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The film Captain Marvel takes place mostly in 1995. But it didn't seem clear from the story why that particular time period was selected.

The time period seemed like a major element of the story and a lot of energy went into its realism - from soundtrack to settings to wardrobe, etc. So I had expected there so be some decisive plot rationale within the film why that point in time was necessary to the story - but can't identify what this is.

In a general way I can see that it fit in with the MCU time period, e.g., the status of S.H.I.E.L.D. at the time, Ronan of the Kree was still around, Captain America was still frozen, no Iron Man yet, etc. The world of 1995 was not really primed for Captain Marvel and that aspect contributed to the plot & characters. But if they just wanted an "old timey" effect it just as easily could have been set in 1975 as 1995. None of this was specific to 1995.

In contrast the time period of the first Captain America film was essential to the character's origin as a WWII soldier and the specific rationale for his being brought-into-being, etc. I don't see any equivalent in Captain Marvel.

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    My guess is they wanted to make the personal connection between Fury and Captain Marvel, when Fury was still young and giving him a reason to press on with forming the Avengers. Just hunch though, hence only a comment. – Rebel-Scum Mar 10 at 11:07
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    Voted to leave open, it doesn't feel opinion based, there could very well be an interview from the writers/Feige/ someone about this – Jenayah Mar 10 at 11:15
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    It could simply be for story-line issues / integrity ~ remember that Captain Mar-Vel dies in the comics from incurable cancer at a specific time that can be traced & connected to the various story arcs of a whole slew of other characters in the marvel universe, some of which they've already used in MCU films ~ he's part of Carol Danvers Captain Marvels backstory ~ so if the MCU thought they might want to use that same story arc sometime that may have limited them to a degree on when they can set this film. – Pelinore Mar 10 at 12:14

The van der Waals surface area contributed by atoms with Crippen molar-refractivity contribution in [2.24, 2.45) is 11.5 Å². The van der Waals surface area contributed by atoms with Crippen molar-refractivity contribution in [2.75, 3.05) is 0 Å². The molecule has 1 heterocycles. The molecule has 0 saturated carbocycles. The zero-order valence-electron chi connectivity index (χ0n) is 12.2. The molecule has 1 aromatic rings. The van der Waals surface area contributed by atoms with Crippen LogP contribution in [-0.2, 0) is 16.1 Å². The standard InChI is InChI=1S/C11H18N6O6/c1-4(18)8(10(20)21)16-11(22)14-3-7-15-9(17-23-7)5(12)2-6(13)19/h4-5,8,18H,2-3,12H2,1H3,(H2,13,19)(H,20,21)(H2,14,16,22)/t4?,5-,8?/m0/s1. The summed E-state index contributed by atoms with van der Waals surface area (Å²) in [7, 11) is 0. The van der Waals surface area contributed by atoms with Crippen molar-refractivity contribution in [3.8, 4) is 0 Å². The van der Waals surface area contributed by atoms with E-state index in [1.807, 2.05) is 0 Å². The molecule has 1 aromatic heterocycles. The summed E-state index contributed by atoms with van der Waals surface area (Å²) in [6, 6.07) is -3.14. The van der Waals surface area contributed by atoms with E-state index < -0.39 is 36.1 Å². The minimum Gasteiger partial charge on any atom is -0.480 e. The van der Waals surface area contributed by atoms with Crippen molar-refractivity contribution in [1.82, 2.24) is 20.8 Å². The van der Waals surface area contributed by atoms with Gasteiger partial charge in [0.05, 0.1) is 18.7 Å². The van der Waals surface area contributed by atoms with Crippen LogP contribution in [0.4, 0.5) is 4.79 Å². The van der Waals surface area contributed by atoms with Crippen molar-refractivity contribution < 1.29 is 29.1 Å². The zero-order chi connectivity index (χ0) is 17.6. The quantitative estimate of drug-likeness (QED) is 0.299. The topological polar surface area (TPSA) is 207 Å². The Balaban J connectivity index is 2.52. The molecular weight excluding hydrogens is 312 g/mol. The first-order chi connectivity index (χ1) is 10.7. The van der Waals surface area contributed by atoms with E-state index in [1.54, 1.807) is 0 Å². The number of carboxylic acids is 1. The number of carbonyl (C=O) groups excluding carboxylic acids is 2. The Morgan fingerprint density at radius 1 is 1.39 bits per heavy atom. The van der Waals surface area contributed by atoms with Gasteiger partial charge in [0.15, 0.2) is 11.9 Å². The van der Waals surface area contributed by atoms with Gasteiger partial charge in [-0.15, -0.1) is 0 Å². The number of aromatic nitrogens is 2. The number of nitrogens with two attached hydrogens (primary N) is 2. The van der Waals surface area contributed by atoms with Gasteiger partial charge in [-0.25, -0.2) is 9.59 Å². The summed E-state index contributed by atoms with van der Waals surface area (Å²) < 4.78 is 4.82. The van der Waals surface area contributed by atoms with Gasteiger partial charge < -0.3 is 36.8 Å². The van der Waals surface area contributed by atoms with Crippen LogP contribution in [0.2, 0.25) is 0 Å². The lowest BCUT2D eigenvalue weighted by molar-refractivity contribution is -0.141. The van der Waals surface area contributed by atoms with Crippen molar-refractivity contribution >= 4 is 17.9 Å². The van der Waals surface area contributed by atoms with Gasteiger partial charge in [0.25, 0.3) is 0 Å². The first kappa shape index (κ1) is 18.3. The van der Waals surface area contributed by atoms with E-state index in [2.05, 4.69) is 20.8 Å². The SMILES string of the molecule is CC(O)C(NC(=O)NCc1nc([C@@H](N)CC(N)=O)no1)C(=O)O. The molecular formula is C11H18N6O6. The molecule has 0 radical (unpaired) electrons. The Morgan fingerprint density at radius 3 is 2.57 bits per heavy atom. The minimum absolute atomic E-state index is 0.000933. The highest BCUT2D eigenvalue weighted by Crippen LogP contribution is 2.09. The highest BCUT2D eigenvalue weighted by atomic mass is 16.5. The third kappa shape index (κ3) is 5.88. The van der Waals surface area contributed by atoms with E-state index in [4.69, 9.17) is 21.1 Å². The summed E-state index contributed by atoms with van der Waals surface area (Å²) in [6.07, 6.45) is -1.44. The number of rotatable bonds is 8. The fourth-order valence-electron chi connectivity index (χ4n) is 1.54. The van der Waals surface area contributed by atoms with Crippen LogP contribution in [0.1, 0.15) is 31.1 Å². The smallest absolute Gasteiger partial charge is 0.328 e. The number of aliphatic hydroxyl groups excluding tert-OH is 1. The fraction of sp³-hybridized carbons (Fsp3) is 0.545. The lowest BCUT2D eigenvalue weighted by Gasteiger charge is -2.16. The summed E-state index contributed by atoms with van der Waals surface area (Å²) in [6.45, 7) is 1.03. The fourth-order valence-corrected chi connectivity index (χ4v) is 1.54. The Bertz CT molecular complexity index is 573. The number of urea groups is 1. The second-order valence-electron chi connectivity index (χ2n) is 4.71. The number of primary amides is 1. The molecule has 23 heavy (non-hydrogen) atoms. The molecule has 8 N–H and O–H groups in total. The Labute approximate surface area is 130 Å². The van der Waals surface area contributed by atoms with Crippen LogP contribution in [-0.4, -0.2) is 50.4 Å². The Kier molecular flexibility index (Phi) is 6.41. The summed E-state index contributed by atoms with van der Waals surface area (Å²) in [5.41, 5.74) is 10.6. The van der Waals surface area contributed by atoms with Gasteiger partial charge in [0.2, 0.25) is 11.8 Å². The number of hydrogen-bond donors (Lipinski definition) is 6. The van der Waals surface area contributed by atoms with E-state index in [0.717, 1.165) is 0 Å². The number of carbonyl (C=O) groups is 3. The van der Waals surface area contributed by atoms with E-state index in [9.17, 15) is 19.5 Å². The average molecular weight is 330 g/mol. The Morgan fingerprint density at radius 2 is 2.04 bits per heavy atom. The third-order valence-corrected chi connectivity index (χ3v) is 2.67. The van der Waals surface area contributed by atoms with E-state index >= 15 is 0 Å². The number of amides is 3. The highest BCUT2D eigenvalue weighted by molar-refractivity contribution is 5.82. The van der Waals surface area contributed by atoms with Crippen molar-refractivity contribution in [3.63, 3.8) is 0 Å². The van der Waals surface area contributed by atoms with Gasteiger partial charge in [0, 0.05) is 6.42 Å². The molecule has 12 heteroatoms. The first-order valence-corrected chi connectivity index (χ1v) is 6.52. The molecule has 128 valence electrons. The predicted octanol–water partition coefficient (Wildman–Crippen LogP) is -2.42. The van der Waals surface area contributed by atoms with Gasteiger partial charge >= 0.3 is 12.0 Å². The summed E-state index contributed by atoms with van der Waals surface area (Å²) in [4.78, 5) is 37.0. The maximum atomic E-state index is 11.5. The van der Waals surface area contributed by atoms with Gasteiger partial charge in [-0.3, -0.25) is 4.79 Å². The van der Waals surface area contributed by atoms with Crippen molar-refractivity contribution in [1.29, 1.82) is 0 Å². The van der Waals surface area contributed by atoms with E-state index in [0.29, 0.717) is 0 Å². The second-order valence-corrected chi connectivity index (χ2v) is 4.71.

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    My guess was it was an excuse to bring Fury, Coulson, and Hill out again without conflicting with what's currently going on. That's just an opinion, though. – Chipster Mar 10 at 15:07
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    See it as a Nick Fury Origin Story. It had to be some years before the first Iron Man movie. – DavRob60 Mar 10 at 16:41
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This was addressed in an interview with Kevin Feige of Marvel. In short, it was driven by the fact that this was a previously unexplored period in the Marvel timeline.

EW: I wanted to ask you a little more about Captain Marvel. It’s set in the 1990s. How does shifting that timeline back open up new storytelling for the MCU?

KF We wanted to explore a period before Samuel L. Jackson’s Nick Fury had any idea about any of the other heroes and crazy stuff going on in the world. You know, we first met Nick when he told Tony, “You’re part of a big universe. You just don’t know yet.” Well, we want to go back to a time when he didn’t know it yet, and really showcase and announce that Carol Danvers was that first hero that Nick came across. That meant she could be the singular hero, but place it within timing of the MCU. It also got us talking about different genres, exploring this notion of sort of the ‘90s action film. We hadn’t necessarily done anything like that before either, so there are definitely homages to our favorite ‘90s action films within Captain Marvel.

Marvel Studios chief Kevin Feige on the future of Black Panther, Captain Marvel, X-Men — and beyond

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    Presumably the fact that the scenes on Earth in what's basically the current day (apart from a few posters and a Blockbuster sign) are super-cheap to film probably didn't hurt their decision-making. A solid twenty minutes of the film takes place in a parking lot and in a warehouse. – Valorum Mar 10 at 23:44
  • Gotta save the ducats for all that CGI... – Paul Mar 17 at 14:12
  • Yeah, that character space lasted for about forty-five seconds after which Fury acted exactly the same with no adjustment at all. – Chris B. Behrens Mar 18 at 23:12
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Plot-wise, once they decided to have Nick Fury working with Captain Marvel, they needed him to be old enough to have the skills and expertise to help her (as well as be credibly de-aged by their fancy special effects), but young enough for this to be his first encounter with anyone super-powered. That puts us in the ball park.

Perhaps more importantly, the movie’s theme of suppressing female power may have been strengthened by the setting. The 1990s is recent enough that the differences to now seem mostly superficial and comedic, but means that women in the American Air Force have only very recently been allowed to fly combat missions. It’s certainly a far cry from 2019, when we’ve completely got past our gender discrimination problems and everything’s absolutely fine.

More superficially, I suspect they wanted the movie to have a strong sense of nostalgia for a specific period cos, y’know, it’s fun. The 80s has been extensively done already (in the superhero genre alone by X-Men: Apolcaypse and the upcoming Wonder Woman: 1984), and the 90s is probably the latest period that currently has any nostalgia value for most of the audience.